• temperature estimates;
  • spatial interpolation;
  • quality control;
  • quality assurance;
  • lapse rate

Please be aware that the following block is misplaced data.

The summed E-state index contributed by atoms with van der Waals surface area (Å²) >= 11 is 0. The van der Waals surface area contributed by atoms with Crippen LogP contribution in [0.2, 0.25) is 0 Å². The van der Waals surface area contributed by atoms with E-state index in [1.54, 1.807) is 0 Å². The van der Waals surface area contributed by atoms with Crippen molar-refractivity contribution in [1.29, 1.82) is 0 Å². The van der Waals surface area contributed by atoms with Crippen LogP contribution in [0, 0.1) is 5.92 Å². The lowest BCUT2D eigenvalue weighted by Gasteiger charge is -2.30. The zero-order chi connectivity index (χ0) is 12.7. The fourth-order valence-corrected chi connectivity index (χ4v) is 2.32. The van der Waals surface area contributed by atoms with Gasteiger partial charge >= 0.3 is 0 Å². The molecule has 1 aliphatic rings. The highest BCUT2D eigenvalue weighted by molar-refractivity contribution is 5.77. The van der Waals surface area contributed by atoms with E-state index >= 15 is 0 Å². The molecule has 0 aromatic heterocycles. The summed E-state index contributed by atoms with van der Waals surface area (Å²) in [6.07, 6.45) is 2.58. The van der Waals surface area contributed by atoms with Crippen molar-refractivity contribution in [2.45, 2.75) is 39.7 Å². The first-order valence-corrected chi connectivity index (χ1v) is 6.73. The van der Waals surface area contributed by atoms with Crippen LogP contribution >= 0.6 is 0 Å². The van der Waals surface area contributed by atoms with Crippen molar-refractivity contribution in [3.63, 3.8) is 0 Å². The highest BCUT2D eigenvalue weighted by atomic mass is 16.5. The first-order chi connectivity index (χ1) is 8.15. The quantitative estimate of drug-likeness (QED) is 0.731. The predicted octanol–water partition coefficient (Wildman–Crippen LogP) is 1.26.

The inverse distance weighting (IDW) and spatial regression test (SRT) methods provide data estimates for a station of interest based on the measurements at neighbouring stations. This paper evaluates the performance of the two approaches across the USA in estimating maximum and minimum daily temperature where the estimates are compared to actual measured data. The performance of these approaches was assessed using the coefficient of efficiency, explained variance, root mean square error, systematic and non-systematic errors. The t-test and variance test were also used to compare the performances of the two methods. In addition, two other versions of the IDW were tested. The first IDW modification was intended to determine the importance of adding a lapse rate correction to the surrounding stations. The second IDW modification used the intermediate estimates from the SRT method and therefore, by comparison to SRT, showed the relative importance of using SRT weights. The spatial regression approach was found to be superior to all versions of the IDW method especially in the coastal and mountainous regions. The spatial regression approach successfully resolves the systematic differences caused by temperature lapse rate with elevation, which is not accounted for in the inverse distance weighting method. Both the SRT and the IDW methods are found to perform relatively poorly when the weather station density is low. Copyright © 2007 Royal Meteorological Society